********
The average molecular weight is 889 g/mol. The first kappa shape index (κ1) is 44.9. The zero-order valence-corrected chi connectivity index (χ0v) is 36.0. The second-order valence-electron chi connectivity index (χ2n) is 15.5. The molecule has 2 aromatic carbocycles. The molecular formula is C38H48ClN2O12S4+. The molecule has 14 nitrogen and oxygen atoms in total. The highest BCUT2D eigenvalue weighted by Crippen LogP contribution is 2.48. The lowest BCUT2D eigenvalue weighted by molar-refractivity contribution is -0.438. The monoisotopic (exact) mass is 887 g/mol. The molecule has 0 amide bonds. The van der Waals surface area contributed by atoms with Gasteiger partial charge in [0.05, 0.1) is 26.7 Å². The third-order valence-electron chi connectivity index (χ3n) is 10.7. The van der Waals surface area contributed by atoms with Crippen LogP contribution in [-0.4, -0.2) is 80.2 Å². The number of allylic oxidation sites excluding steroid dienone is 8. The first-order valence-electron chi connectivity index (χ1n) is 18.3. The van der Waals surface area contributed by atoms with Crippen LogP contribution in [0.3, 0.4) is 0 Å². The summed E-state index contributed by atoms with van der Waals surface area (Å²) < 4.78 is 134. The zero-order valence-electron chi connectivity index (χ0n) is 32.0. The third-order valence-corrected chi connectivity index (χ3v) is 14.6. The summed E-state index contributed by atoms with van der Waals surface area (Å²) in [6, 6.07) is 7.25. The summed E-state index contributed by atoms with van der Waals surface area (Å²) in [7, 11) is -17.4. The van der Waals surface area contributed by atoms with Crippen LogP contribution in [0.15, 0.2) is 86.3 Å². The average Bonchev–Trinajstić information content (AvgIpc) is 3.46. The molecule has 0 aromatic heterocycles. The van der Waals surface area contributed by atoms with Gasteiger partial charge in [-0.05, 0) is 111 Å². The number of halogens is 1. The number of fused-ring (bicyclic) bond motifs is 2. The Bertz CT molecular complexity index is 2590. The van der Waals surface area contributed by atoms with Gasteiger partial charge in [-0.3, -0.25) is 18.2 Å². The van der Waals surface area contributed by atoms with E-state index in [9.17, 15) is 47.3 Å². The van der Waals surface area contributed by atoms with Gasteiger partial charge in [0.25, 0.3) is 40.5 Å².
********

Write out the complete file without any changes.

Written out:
The average molecular weight is 889 g/mol. The first kappa shape index (κ1) is 44.9. The zero-order valence-corrected chi connectivity index (χ0v) is 36.0. The second-order valence-electron chi connectivity index (χ2n) is 15.5. The molecule has 2 aromatic carbocycles. The molecular formula is C38H48ClN2O12S4+. The molecule has 14 nitrogen and oxygen atoms in total. The highest BCUT2D eigenvalue weighted by Crippen LogP contribution is 2.48. The lowest BCUT2D eigenvalue weighted by molar-refractivity contribution is -0.438. The monoisotopic (exact) mass is 887 g/mol. The molecule has 0 amide bonds. The van der Waals surface area contributed by atoms with Gasteiger partial charge in [0.05, 0.1) is 26.7 Å². The third-order valence-electron chi connectivity index (χ3n) is 10.7. The van der Waals surface area contributed by atoms with Crippen LogP contribution in [-0.4, -0.2) is 80.2 Å². The number of allylic oxidation sites excluding steroid dienone is 8. The first-order valence-electron chi connectivity index (χ1n) is 18.3. The van der Waals surface area contributed by atoms with Crippen LogP contribution in [0.3, 0.4) is 0 Å². The summed E-state index contributed by atoms with van der Waals surface area (Å²) < 4.78 is 134. The zero-order valence-electron chi connectivity index (χ0n) is 32.0. The third-order valence-corrected chi connectivity index (χ3v) is 14.6. The summed E-state index contributed by atoms with van der Waals surface area (Å²) in [6, 6.07) is 7.25. The summed E-state index contributed by atoms with van der Waals surface area (Å²) in [7, 11) is -17.4. The van der Waals surface area contributed by atoms with Crippen LogP contribution in [0.15, 0.2) is 86.3 Å². The average Bonchev–Trinajstić information content (AvgIpc) is 3.46. The molecule has 0 aromatic heterocycles. The van der Waals surface area contributed by atoms with Gasteiger partial charge in [-0.05, 0) is 111 Å². The number of halogens is 1. The number of fused-ring (bicyclic) bond motifs is 2. The Bertz CT molecular complexity index is 2590. The van der Waals surface area contributed by atoms with Gasteiger partial charge in [-0.3, -0.25) is 18.2 Å². The van der Waals surface area contributed by atoms with E-state index in [9.17, 15) is 47.3 Å². The van der Waals surface area contributed by atoms with Gasteiger partial charge in [0.25, 0.3) is 40.5 Å².